Should slow-loading Web sites be penalised in Google's search rankings for their lengthy load times? According to Google engineer Matt Cutts, it's a possibility. And the company is mulling the idea over.
In a recent interview with WebProNews, Mashable quotes Cutts as saying, "A lot of people within Google think that the Web should be fast, it should be a good experience. So it's sort of fair to say if you're a fast site, maybe you should get a little bit of a bonus. Or maybe if you have a really awfully slow site, users don't want that as much."
This is clearly just a musing, but an important one to pay attention to, because there's not necessarily a correlation between slow sites and poor content, nor fast sites and quality content. Should your insightful blog be ranked lower than others because you can't afford good hosting? Chances are you think not.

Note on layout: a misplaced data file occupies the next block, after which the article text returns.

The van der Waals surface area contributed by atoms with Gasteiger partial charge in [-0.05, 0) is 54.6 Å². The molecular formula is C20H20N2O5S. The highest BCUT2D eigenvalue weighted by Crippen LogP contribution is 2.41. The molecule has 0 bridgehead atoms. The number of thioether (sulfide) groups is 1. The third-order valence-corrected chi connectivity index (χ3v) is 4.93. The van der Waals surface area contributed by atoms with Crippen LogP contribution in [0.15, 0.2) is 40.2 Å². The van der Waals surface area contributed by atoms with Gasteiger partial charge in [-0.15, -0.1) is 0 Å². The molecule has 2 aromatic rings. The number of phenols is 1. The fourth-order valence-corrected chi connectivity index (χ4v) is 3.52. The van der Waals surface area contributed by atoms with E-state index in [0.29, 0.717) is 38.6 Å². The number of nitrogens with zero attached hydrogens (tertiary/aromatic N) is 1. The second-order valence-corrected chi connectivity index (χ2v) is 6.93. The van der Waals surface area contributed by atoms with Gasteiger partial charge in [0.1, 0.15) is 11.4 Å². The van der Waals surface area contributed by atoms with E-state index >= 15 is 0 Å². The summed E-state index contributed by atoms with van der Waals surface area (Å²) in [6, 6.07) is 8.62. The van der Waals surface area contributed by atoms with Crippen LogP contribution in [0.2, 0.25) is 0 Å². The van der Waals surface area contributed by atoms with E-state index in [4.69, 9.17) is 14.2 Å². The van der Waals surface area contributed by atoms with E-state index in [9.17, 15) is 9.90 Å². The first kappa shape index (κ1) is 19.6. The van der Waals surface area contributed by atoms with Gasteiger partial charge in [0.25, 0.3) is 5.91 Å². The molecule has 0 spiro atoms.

So why is such a controversial idea even surfacing? Cutts reckons it's to do with providing a better quality of Web browsing. Essentially, less waiting for pages to load means less frustration. But it could also mean quickly loading a page you don't want, before going back to Google to load a slower page you do want -- meaning you hit Google twice. And see twice as many ads. And that pays for Google.
Pardon us for not jumping for joy over this little idea. Although Cutts' view that it could make searches more productive is accurate, the very thought of penalising content for something out of the control of the content providers (slow servers, sluggish content database technology, limited server upload capacity and so on), is fearsomely anti-awesome.
Feel free to leave your thoughts in the comments.